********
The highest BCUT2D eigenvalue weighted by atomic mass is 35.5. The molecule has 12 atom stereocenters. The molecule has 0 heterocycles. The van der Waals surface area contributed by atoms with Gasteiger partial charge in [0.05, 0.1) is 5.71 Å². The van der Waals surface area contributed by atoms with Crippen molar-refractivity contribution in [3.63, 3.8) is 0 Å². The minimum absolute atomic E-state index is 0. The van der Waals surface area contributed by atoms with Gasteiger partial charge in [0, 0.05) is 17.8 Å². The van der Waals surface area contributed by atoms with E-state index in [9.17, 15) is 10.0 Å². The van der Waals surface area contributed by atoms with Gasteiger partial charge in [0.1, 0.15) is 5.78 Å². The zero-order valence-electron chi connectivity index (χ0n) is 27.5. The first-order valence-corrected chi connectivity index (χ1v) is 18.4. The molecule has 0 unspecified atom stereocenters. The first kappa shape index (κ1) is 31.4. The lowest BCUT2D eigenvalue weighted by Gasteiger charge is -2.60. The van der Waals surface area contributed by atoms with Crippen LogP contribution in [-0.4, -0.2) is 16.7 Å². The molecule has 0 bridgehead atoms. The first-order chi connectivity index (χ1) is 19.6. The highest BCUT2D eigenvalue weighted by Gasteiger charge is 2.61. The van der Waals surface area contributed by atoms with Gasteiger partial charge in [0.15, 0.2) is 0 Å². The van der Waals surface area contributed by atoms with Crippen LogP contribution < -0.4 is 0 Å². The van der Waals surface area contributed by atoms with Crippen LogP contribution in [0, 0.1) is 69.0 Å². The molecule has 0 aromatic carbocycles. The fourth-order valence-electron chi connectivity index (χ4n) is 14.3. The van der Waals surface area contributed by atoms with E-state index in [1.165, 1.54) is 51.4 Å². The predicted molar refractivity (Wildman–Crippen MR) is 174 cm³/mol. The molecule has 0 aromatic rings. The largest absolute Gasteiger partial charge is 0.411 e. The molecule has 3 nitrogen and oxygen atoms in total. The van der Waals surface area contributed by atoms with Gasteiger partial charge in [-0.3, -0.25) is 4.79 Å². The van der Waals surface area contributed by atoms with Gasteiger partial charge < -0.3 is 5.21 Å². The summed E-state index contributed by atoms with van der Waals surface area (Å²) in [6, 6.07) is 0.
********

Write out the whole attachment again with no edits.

The highest BCUT2D eigenvalue weighted by atomic mass is 35.5. The molecule has 12 atom stereocenters. The molecule has 0 heterocycles. The van der Waals surface area contributed by atoms with Gasteiger partial charge in [0.05, 0.1) is 5.71 Å². The van der Waals surface area contributed by atoms with Crippen molar-refractivity contribution in [3.63, 3.8) is 0 Å². The minimum absolute atomic E-state index is 0. The van der Waals surface area contributed by atoms with Gasteiger partial charge in [0, 0.05) is 17.8 Å². The van der Waals surface area contributed by atoms with E-state index in [9.17, 15) is 10.0 Å². The van der Waals surface area contributed by atoms with Gasteiger partial charge in [0.1, 0.15) is 5.78 Å². The zero-order valence-electron chi connectivity index (χ0n) is 27.5. The first-order valence-corrected chi connectivity index (χ1v) is 18.4. The molecule has 0 unspecified atom stereocenters. The first kappa shape index (κ1) is 31.4. The lowest BCUT2D eigenvalue weighted by Gasteiger charge is -2.60. The van der Waals surface area contributed by atoms with Crippen LogP contribution in [-0.4, -0.2) is 16.7 Å². The molecule has 0 bridgehead atoms. The first-order chi connectivity index (χ1) is 19.6. The highest BCUT2D eigenvalue weighted by Gasteiger charge is 2.61. The van der Waals surface area contributed by atoms with Gasteiger partial charge in [0.15, 0.2) is 0 Å². The van der Waals surface area contributed by atoms with Crippen LogP contribution < -0.4 is 0 Å². The van der Waals surface area contributed by atoms with Crippen LogP contribution in [0, 0.1) is 69.0 Å². The molecule has 0 aromatic carbocycles. The fourth-order valence-electron chi connectivity index (χ4n) is 14.3. The van der Waals surface area contributed by atoms with E-state index in [1.165, 1.54) is 51.4 Å². The predicted molar refractivity (Wildman–Crippen MR) is 174 cm³/mol. The molecule has 0 aromatic rings. The largest absolute Gasteiger partial charge is 0.411 e. The molecule has 3 nitrogen and oxygen atoms in total. The van der Waals surface area contributed by atoms with Gasteiger partial charge in [-0.3, -0.25) is 4.79 Å². The van der Waals surface area contributed by atoms with Gasteiger partial charge < -0.3 is 5.21 Å². The summed E-state index contributed by atoms with van der Waals surface area (Å²) in [6, 6.07) is 0.